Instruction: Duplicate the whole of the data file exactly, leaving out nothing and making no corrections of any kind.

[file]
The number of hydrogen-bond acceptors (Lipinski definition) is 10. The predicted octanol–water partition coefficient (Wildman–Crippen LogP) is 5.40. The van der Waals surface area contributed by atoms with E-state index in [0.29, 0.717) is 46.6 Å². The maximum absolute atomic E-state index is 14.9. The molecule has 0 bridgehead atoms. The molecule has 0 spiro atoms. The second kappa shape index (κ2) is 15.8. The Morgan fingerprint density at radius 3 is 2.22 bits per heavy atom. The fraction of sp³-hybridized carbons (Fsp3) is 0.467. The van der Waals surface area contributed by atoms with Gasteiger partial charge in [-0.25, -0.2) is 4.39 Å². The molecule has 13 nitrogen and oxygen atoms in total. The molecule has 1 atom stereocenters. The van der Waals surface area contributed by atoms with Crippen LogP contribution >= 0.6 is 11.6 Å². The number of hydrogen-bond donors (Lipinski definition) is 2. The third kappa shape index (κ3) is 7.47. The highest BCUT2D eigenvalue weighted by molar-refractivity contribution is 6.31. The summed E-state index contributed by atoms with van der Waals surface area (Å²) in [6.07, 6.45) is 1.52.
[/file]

The number of hydrogen-bond acceptors (Lipinski definition) is 10. The predicted octanol–water partition coefficient (Wildman–Crippen LogP) is 5.40. The van der Waals surface area contributed by atoms with E-state index in [0.29, 0.717) is 46.6 Å². The maximum absolute atomic E-state index is 14.9. The molecule has 0 bridgehead atoms. The molecule has 0 spiro atoms. The second kappa shape index (κ2) is 15.8. The Morgan fingerprint density at radius 3 is 2.22 bits per heavy atom. The fraction of sp³-hybridized carbons (Fsp3) is 0.467. The van der Waals surface area contributed by atoms with Gasteiger partial charge in [-0.25, -0.2) is 4.39 Å². The molecule has 13 nitrogen and oxygen atoms in total. The molecule has 1 atom stereocenters. The van der Waals surface area contributed by atoms with Crippen LogP contribution >= 0.6 is 11.6 Å². The number of hydrogen-bond donors (Lipinski definition) is 2. The third kappa shape index (κ3) is 7.47. The highest BCUT2D eigenvalue weighted by molar-refractivity contribution is 6.31. The summed E-state index contributed by atoms with van der Waals surface area (Å²) in [6.07, 6.45) is 1.52.